I sat there for a long time and debated about whether or not I wanted to even try. I mean, I had been walking for what felt like an eternity until I finally found the little dune buggy. And now, I had the knowledge that I could either sit around and stew or I could walk around and stew. Was there even really a point to this? Evidently, at least, by the comments that Sekhmet had made, there was a point. But did I care. I was hot. I was tired. I was aggravated. I was sandy. I was pretty sure I had sand in places that would not get clean ever again. And it didn’t matter if I was walking or if I was sitting. Sand was going to keep getting in places it had no business being. I was still going to be tired, angry, hot, aggravated, bitchy, and every other emotional pitfall or emotional high point in between. I was stuck in this shit show and I had no fucking clue what I was doing.

It was at that point that I got really fucking angry.

As if I haven’t been angry enough during this whole hoopla, it was then that I really started to get so angry that I started screaming into the wind. Nothing responded, of course. I only heard my own maniacal screeching echoing down across the sand dunes that had piled up after eons of wind storms and sand storms. I vented that anger into the desert and felt it swallowed up by the nothingness that surrounded. The red-gold sand that had become my constant companion fed upon it hungrily, absorbing my rage into itself. Maybe this was supposed to be part of the process, too – my angst and anger. Maybe by screeching into the desert and letting that vast empty space of nothingness absorb that rage into itself, I was cleansing myself and preparing myself for the next phase. I was trying to remain a little positive and a little light-hearted here, but without any indicator as to what the whole point was, I was only left with the tailspin of an emotional breakdown. I ended up rolling over and crying into the sand.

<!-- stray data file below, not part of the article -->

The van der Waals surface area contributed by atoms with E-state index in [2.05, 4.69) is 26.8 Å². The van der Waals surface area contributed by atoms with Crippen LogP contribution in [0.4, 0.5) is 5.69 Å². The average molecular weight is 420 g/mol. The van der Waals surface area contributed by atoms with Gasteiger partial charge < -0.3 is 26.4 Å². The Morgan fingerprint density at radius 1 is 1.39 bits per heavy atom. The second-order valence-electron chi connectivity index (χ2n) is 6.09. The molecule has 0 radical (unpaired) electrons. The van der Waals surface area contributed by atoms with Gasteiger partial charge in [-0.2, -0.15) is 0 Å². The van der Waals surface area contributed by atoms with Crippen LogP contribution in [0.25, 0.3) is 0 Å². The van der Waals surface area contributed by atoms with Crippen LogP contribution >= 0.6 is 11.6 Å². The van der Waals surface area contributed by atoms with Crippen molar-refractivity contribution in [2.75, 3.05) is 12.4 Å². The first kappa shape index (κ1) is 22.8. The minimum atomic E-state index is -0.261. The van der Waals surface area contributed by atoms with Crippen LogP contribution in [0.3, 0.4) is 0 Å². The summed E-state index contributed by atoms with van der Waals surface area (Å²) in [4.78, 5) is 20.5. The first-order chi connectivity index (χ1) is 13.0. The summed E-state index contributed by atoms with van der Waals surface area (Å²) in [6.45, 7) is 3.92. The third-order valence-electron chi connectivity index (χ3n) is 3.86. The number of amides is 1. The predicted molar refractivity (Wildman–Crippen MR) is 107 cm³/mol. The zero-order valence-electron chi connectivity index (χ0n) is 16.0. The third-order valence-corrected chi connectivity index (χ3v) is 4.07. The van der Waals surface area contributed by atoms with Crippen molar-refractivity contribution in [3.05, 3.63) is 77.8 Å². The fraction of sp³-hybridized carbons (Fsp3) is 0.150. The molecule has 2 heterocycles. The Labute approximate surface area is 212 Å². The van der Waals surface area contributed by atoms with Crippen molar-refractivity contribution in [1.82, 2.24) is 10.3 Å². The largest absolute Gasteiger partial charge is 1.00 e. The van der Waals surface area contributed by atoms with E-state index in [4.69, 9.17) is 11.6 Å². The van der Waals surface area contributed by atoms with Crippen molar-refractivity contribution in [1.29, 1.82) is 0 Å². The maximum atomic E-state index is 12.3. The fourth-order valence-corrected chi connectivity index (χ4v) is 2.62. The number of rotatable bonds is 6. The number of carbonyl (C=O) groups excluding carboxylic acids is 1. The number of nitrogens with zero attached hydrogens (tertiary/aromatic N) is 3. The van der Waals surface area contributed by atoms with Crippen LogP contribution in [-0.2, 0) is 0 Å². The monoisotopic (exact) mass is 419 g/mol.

Crying can be pretty fucking ridiculous after a while, though, and you end up just stopping from sheer exhaustion. And that was it, I was exhausted.

I had spent weeks at Sekhmet’s every beck and call, not knowing anything about what was going on. I was given the most basic of basic instructions or the most basic of basic explanations as to what was going on and had to fill in the gaps of my knowledge what I had managed to observe. Honestly, I don’t even know if my observations were really all that excellent because whatever I had seen, I had only gleaned a small fraction of whatever was going on. The things I felt that I learned I could count on one hand. I had learned that the other gods still really feared Sekhmet. I learned that they still kowtowed to her and that really fucking frustrated me. I learned, mostly because of someone else’s comments, that there were set procedures for each deity to follow when it came to specific things and if they didn’t follow that procedure, especially in how it kowtowed to Sekhmet, things could end badly for the deity fucking up the procedure. I had also learned that they were all the most boring fucking creatures I had ever fucking met in any of my lives. I had had more interesting conversations with lichen-covered rocks than I had when I was staying with Sekhmet.